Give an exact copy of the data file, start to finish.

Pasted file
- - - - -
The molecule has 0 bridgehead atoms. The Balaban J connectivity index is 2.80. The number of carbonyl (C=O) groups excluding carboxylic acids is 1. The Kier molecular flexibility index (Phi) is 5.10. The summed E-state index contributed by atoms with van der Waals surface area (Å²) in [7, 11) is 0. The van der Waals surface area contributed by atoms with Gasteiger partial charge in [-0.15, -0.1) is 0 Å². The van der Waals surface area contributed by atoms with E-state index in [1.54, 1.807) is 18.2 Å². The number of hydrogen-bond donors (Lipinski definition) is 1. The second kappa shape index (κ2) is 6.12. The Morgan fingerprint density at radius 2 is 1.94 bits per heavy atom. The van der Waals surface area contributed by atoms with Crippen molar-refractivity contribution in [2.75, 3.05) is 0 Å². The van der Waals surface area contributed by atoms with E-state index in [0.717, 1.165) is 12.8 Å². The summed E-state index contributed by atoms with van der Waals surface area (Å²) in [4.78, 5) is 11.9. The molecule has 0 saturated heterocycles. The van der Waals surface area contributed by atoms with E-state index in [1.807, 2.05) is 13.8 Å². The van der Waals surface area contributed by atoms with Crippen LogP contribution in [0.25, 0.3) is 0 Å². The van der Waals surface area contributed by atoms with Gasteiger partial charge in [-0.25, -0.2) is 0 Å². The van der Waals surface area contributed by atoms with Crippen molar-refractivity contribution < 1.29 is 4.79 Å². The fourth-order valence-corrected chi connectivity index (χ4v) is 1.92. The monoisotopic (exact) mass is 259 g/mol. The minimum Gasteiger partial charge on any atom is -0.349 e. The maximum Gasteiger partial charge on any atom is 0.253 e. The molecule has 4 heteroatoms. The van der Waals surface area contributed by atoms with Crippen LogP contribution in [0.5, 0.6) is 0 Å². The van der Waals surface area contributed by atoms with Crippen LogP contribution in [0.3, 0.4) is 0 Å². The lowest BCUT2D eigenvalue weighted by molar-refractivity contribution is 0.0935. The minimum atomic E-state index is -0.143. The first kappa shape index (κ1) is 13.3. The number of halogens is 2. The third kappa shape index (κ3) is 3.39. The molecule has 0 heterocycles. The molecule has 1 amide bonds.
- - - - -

The molecule has 0 bridgehead atoms. The Balaban J connectivity index is 2.80. The number of carbonyl (C=O) groups excluding carboxylic acids is 1. The Kier molecular flexibility index (Phi) is 5.10. The summed E-state index contributed by atoms with van der Waals surface area (Å²) in [7, 11) is 0. The van der Waals surface area contributed by atoms with Gasteiger partial charge in [-0.15, -0.1) is 0 Å². The van der Waals surface area contributed by atoms with E-state index in [1.54, 1.807) is 18.2 Å². The number of hydrogen-bond donors (Lipinski definition) is 1. The second kappa shape index (κ2) is 6.12. The Morgan fingerprint density at radius 2 is 1.94 bits per heavy atom. The van der Waals surface area contributed by atoms with Crippen molar-refractivity contribution in [2.75, 3.05) is 0 Å². The van der Waals surface area contributed by atoms with E-state index in [0.717, 1.165) is 12.8 Å². The summed E-state index contributed by atoms with van der Waals surface area (Å²) in [4.78, 5) is 11.9. The molecule has 0 saturated heterocycles. The van der Waals surface area contributed by atoms with E-state index in [1.807, 2.05) is 13.8 Å². The van der Waals surface area contributed by atoms with Crippen LogP contribution in [0.25, 0.3) is 0 Å². The van der Waals surface area contributed by atoms with Gasteiger partial charge in [-0.25, -0.2) is 0 Å². The van der Waals surface area contributed by atoms with Crippen molar-refractivity contribution < 1.29 is 4.79 Å². The fourth-order valence-corrected chi connectivity index (χ4v) is 1.92. The monoisotopic (exact) mass is 259 g/mol. The minimum Gasteiger partial charge on any atom is -0.349 e. The maximum Gasteiger partial charge on any atom is 0.253 e. The molecule has 4 heteroatoms. The van der Waals surface area contributed by atoms with Crippen LogP contribution in [0.5, 0.6) is 0 Å². The van der Waals surface area contributed by atoms with Crippen LogP contribution in [0.3, 0.4) is 0 Å². The lowest BCUT2D eigenvalue weighted by molar-refractivity contribution is 0.0935. The minimum atomic E-state index is -0.143. The first kappa shape index (κ1) is 13.3. The number of halogens is 2. The third kappa shape index (κ3) is 3.39. The molecule has 0 heterocycles. The molecule has 1 amide bonds.